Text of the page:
The dropping of Chevron deference was immediately and vociferously criticized by those who have benefitted directly from such administrative overreach. Hardcore environmental activists, safety mavens, and every other form of “We know better than you, stupid public” group criticized the decision.

In a suitably aghast piece by the Associated Press, that sentiment was clear:

The ruling will likely “gum up the works for federal agencies and make it even harder for them to address big problems. Which is precisely what the critics of Chevron want,” said Jody Freeman, director of the environmental and energy law program at Harvard Law School… (and) Dustin Cranor of Oceana, another conservation group, said the case “just the latest example of the far right trying to undermine the federal government’s ability to protect our oceans, waters, public lands, clean air and health.’’

Yup – we’re all going to burn or freeze or starve or overeat ourselves to death now – it’s a guarantee.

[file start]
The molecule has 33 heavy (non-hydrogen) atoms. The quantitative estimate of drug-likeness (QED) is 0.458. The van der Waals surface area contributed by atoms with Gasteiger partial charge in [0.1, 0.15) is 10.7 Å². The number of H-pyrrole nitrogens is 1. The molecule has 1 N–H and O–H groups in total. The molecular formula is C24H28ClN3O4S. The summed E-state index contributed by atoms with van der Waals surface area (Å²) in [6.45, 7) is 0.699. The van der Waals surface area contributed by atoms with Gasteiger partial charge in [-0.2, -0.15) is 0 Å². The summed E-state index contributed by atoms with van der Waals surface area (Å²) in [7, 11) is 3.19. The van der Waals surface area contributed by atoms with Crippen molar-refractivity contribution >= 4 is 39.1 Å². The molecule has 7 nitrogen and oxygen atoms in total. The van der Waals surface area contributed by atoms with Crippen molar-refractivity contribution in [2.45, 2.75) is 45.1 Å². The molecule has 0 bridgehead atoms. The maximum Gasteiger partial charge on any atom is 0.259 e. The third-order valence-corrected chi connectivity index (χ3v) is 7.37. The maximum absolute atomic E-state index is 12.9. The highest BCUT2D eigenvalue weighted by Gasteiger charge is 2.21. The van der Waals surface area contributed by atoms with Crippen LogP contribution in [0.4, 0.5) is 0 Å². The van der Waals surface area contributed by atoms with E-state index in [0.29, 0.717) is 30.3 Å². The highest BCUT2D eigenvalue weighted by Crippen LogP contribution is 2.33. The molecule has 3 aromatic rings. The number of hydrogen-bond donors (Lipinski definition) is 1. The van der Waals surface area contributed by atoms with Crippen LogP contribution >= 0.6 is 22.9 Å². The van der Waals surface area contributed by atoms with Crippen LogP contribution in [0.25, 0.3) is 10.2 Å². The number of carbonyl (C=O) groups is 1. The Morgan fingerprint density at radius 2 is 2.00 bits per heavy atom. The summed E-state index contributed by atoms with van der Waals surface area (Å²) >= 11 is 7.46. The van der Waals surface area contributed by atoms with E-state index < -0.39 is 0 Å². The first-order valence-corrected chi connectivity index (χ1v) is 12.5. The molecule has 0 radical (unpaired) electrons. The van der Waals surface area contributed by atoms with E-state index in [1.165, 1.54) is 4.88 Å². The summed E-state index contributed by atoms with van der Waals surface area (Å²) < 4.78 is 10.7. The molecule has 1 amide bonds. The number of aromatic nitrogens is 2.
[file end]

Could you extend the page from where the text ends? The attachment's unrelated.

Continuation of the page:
In her dissent, Associate Justice Elena Kagan said Congress is incapable of writing complete and comprehensive regulatory rules into every new law and that it should be left to the government “experts” to flesh out the blank spots and/or alleged ambiguities.

(b)ecause agencies often know things about a statute’s subject matter that courts could not hope to. The point is especially stark when the statute is of a ‘scientific or technical nature.’

During oral arguments, Kagan said essentially the same thing – let the experts handle it.

But leaving omniscient interpretive power in the hands of a bureaucrat tends not to work out terribly well: See Dr. Anthony Fauci, Dr. Deborah Birx, and Dr. Francis Collins RE: Covid.

And see the deserved devastation of the public trust in the entire expert class over the past five or six years. Kagan’s “trust the experts” argument may have seemed plausible in 1984, but in 2024 is ludicrous.

Michael Lotito, Co-Chair of the Workplace Policy Institute in San Francisco was very pleased the court overturned Chevron.

It’s a big day for the rule of law,” Lotito said. “The heyday of administrative fiat and overreach is over.”

Lotito added the ruling should send a clear signal to Congress to start “passing laws with real clarity” as to their enforcement.